Making Sure The “New Spacecraft Smell” Doesn’t Damage Spacecraft | Out Of This World Weekly

By now, we all have experienced that “New Car” smell associated with new cars, electronics, and other select products.  What many of us don’t know is that this smell isn’t a good thing.  While it does mean that the product is newly manufactured and most likely unused, the smell itself can be dangerous.  The smell is a product of Outgassing, where atoms, ions, or molecules have adsorbed to the surface of the product and are now re-entering the air around the product.  The reason “New Car Smell” doesn’t smell like anything else in nature is because it is not natural.  It is most likely the result of a combination of extremely harsh chemicals from epoxies, lubricants, solvents, and paints.  These combinations of chemicals can be dangerous to humans and also to complex equipment like spacecraft.  Luckily, a team of NASA engineers have developed a new way of neutralizing these gases and protecting us from the effects of outgassing. 

Outgassing has been known to be dangerous for years and it is the reason that it is recommended that people who buy new cars drive with the windows open or with full ventilation until the scent is gone.  NASA has used a different approach in the past by using zeolite-coated cordierite devices that look like hockey pucks.  It does take quite a few of these devices to safely clear the spacecraft of hazardous toxins because they aren’t particularly efficient and this also adds to the weight of the spacecraft.  To decrease the weight and space needed, NASA engineers have developed a sprayable paint that adsorbes these dangerous gasses and stops them from adhering to sensitive mirrors, high voltage units, cryogenic instruments, solar arrays, and thermal control units.  This paint happens to be low cost, easy to apply, and far more effective than current solutions.  Either portions of the spacecraft itself can be painted with this material or adhesive tape can be painted and then affixed to the inside of instrumentation or cavities in the spacecraft itself to adsorb any toxic gases.  This approach could increase longevity of components, as well as decrease the amount of equipment failures on all spacecraft.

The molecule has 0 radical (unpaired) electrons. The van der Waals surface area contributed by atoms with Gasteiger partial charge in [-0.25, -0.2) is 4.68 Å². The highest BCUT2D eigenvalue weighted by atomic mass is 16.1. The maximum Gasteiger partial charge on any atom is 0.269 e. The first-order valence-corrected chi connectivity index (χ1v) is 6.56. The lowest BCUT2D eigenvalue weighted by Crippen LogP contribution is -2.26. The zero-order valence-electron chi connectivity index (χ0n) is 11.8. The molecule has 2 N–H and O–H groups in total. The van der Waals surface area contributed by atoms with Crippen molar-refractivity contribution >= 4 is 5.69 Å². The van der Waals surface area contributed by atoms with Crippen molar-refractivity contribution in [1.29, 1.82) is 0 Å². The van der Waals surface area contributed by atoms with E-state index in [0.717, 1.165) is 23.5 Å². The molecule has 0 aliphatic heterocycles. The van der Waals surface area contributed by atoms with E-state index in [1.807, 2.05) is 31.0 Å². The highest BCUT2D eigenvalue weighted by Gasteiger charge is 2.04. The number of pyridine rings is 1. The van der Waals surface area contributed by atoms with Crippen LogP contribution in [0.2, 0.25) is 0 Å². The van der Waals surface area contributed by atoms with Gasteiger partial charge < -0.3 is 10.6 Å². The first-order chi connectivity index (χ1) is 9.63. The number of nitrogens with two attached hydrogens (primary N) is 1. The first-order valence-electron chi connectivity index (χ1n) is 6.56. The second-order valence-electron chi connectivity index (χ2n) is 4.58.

Several major space industrial firms have expressed interest in this adsorbing paint and could very well be used in the International Space Station and other future inhabited space outposts to trap not only harmful pollutants but also odors.  This technology holds much promise here on Earth as well.  This material could help protect us from harmful toxins in the air not only from new products that are outgassing but from other airborne toxins as well.  Odor control can be a problem in certain places and it is always nice to have a new product that works not only well but also in a different way than other current products.  Extending the life of sensitive equipment can be difficult and expensive, yet this product could passively do so while also being inexpensive.  It may take some time to get this product to a point where it is commonly used, so be as smart as a NASA engineer when you are opening your holiday gifts and please remember the dangers of toxins outgassing from new equipment can be dangerous. 


  1. You know what else has dangerous outgassing? Grandpop after too many Thanksgiving leftovers!